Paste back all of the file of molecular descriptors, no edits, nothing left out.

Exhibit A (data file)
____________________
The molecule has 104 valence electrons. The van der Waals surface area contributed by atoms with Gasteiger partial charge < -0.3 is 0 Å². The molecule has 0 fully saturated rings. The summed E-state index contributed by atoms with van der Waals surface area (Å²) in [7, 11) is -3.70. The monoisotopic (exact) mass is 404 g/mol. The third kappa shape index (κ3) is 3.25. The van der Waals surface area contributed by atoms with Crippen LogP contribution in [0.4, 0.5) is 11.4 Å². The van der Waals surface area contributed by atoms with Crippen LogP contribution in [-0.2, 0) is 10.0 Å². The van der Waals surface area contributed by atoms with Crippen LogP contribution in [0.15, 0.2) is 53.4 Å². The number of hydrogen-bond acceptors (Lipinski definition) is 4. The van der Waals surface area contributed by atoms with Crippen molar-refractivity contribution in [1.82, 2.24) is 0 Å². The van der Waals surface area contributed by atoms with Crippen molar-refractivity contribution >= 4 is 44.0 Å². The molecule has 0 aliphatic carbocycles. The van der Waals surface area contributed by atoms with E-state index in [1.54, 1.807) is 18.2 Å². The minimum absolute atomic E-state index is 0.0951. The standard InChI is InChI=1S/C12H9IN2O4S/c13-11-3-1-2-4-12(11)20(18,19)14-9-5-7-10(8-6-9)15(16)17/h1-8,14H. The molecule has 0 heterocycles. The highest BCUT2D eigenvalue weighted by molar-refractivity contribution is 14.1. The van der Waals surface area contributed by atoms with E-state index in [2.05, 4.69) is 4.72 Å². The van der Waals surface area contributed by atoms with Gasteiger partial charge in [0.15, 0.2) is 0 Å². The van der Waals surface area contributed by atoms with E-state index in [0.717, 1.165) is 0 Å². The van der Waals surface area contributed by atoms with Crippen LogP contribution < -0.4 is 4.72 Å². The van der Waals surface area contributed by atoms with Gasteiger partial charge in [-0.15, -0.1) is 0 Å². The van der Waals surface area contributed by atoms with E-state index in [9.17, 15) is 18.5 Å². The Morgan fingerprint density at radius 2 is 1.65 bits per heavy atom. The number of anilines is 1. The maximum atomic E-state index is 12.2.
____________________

The molecule has 104 valence electrons. The van der Waals surface area contributed by atoms with Gasteiger partial charge < -0.3 is 0 Å². The molecule has 0 fully saturated rings. The summed E-state index contributed by atoms with van der Waals surface area (Å²) in [7, 11) is -3.70. The monoisotopic (exact) mass is 404 g/mol. The third kappa shape index (κ3) is 3.25. The van der Waals surface area contributed by atoms with Crippen LogP contribution in [0.4, 0.5) is 11.4 Å². The van der Waals surface area contributed by atoms with Crippen LogP contribution in [-0.2, 0) is 10.0 Å². The van der Waals surface area contributed by atoms with Crippen LogP contribution in [0.15, 0.2) is 53.4 Å². The number of hydrogen-bond acceptors (Lipinski definition) is 4. The van der Waals surface area contributed by atoms with Crippen molar-refractivity contribution in [1.82, 2.24) is 0 Å². The van der Waals surface area contributed by atoms with Crippen molar-refractivity contribution >= 4 is 44.0 Å². The molecule has 0 aliphatic carbocycles. The van der Waals surface area contributed by atoms with E-state index in [1.54, 1.807) is 18.2 Å². The minimum absolute atomic E-state index is 0.0951. The standard InChI is InChI=1S/C12H9IN2O4S/c13-11-3-1-2-4-12(11)20(18,19)14-9-5-7-10(8-6-9)15(16)17/h1-8,14H. The molecule has 0 heterocycles. The highest BCUT2D eigenvalue weighted by molar-refractivity contribution is 14.1. The van der Waals surface area contributed by atoms with E-state index in [2.05, 4.69) is 4.72 Å². The van der Waals surface area contributed by atoms with Gasteiger partial charge in [0.15, 0.2) is 0 Å². The van der Waals surface area contributed by atoms with E-state index in [0.717, 1.165) is 0 Å². The van der Waals surface area contributed by atoms with Crippen LogP contribution < -0.4 is 4.72 Å². The van der Waals surface area contributed by atoms with Gasteiger partial charge in [-0.15, -0.1) is 0 Å². The van der Waals surface area contributed by atoms with E-state index in [9.17, 15) is 18.5 Å². The Morgan fingerprint density at radius 2 is 1.65 bits per heavy atom. The number of anilines is 1. The maximum atomic E-state index is 12.2.